Across mahseer range countries, we have a number of outreach schemes both in the planning or in progress. These schemes mainly focus upon education, either working in collaboration with local communities to enhance the learning experience for kids, or trying to instill a better understanding of how rivers shape community life.

Every two years, we also run a range of camps in collaboration with World Fish Migration Day. These mainly revolve around angling, but also allow city kids the opportunity to get out into the countryside and experience a range of activities whilst learning about the need for river conservation.


We feel that giving young people access to an outdoor education will equip them to better understand the pressures faced by river environments. By teaching angling as part of this education programme, not only do we instill in youngsters ideas about why fish and rivers are important, we also ensure they carry out the sport in safe and sympathetic ways for the fish, the habitat and their fellow anglers.
In the UK and India, we have been engaging with schoolchildren to enhance their education and give a better awareness of river and fish conservation. Through a number of projects in India, we have given kids the chance to take part in field research projects, thus taking them out of the classroom and into hands-on situations. In the UK, classroom projects not only help to build a picture of the needs of those who rely on correctly-functioning rivers in mahseer range countries, but also shows why this is also important for trade across the whole world.

We have convened conferences in several locations in India, with many high-profile and influential attendees. Bringing debate to local forums and allowing lively interchange of ideas creates a connection between many groups who may, otherwise, not have the chance to discuss the issues that affect them with those who can influence them.

We are also increasingly supporting large-scale international conferences, such as the first International Mahseer Conference in Bhutan, at which MT Director of Research, Adrian Pinder, delivered a keynote presentation.

Upcoming conferences:

No upcoming conferences

A bi-annual event, we use World Fish Migration Day to bring hundreds of people onto the banks of freshwater systems throughout mahseer range countries. Parents are encouraged to work with their kids, so that all ages gain a new appreciation of the health of freshwater ecosystems and why they are important for quality of life. We use angling, nature-awareness, art and music to build an exciting and interesting day away from the city.
Both Adrian and Steve are available to give focused talks on a range of topics concerning mahseer and river conservation. Adrian’s stick mainly to science-based information, with subjects such as telemetry and morphology particularly well received by university-level students and beyond. Steve’s look into the effects and needs of conservation, or offer a more simple ‘layman’s’ look at the scientific work of the Trust.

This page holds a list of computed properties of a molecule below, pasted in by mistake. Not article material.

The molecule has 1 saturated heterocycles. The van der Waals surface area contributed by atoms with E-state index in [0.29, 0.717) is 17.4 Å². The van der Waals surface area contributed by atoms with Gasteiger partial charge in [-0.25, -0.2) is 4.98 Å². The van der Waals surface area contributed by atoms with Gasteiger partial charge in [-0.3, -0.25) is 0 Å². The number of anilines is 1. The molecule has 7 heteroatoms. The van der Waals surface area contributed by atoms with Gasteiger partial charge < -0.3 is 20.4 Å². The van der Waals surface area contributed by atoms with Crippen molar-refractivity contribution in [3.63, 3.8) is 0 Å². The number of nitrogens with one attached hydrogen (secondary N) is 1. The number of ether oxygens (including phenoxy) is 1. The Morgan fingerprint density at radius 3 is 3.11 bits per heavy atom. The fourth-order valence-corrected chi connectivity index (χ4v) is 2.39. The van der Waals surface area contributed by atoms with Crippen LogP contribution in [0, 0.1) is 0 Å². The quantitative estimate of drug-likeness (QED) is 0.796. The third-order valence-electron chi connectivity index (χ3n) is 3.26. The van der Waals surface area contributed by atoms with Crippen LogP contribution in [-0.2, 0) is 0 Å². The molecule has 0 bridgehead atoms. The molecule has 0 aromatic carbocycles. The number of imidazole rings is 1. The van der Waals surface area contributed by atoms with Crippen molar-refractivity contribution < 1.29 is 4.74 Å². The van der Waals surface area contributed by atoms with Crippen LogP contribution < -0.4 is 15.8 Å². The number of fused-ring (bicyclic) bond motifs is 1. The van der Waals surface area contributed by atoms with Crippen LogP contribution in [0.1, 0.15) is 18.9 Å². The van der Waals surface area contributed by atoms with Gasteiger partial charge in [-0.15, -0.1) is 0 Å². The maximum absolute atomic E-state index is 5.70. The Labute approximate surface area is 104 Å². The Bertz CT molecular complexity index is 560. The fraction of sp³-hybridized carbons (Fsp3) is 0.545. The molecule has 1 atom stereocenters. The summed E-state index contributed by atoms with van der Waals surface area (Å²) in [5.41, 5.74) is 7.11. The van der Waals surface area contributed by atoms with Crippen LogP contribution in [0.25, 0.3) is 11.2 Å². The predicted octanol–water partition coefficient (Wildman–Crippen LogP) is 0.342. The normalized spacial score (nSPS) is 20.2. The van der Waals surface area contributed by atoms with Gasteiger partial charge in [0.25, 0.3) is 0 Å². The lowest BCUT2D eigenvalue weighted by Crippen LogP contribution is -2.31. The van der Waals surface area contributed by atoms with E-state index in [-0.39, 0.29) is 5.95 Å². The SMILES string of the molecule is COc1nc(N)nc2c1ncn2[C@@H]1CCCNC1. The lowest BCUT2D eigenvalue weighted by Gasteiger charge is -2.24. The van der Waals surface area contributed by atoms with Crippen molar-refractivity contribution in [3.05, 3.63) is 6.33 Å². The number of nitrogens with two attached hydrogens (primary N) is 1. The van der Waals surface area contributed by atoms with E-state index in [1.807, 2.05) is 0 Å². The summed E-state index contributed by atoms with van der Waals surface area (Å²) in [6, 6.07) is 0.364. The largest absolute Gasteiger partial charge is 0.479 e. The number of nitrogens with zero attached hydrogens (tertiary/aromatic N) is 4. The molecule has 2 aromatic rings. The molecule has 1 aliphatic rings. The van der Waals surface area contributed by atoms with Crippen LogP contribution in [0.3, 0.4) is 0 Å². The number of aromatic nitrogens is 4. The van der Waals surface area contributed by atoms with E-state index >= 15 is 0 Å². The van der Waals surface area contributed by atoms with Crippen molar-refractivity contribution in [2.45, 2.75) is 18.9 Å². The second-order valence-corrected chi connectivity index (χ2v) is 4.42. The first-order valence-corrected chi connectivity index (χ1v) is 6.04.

From primary school children right up to interested senior citizens, our team can deliver a conservation message in an interesting and informal way, both in Europe and across mahseer range countries. For more information, please email steve@mahseertrust.org


Since 2011, the Trust has worked with a range of partners throughout south and southeast Asia to further boost the quality of research being conducted on mahseer and their habitats, and to raise the profile of those already doing steadfast work, often with little acknowledgment.

From State Fishery Departments to small NGOs and individual scientists to major research bodies, our aim is to connect across national boundaries so that all benefit from the better flow of information. We can proudly claim to have connected scientists across three continents and ten countries in the name of mahseer conservation.

A number of high-profile research papers have already been released (see Research and Conservation section), including one of the top-scoring publications in any biological field through Endangered Species Research. There are plenty more in the pipeline.

Many of the most dispossesed communities in mahseer ranges countries are also those who have the most intimate and detailed knowledge about the fish and their habitats. We aim to work closely with these communities both to ensure that their know-how is safe for future generations to benefit from, and that they also gain from the interchange of skills and communications with the wider world.

Through in-country partners, we are taking part in a range of programmes to access this vital information and to give back to their communities through economic benefit and cultural exchange.

Currently we try to run at least one science field trip to a mahseer river every year. We hope to increase this frequency in future years. As part of our vital studies into questions about mahseer ecology, we link with locals both in-country and at the venue. In this way, we ensure that as our knowledge of mahseer and habitat increases, those who most benefit from the work are key partners in the process.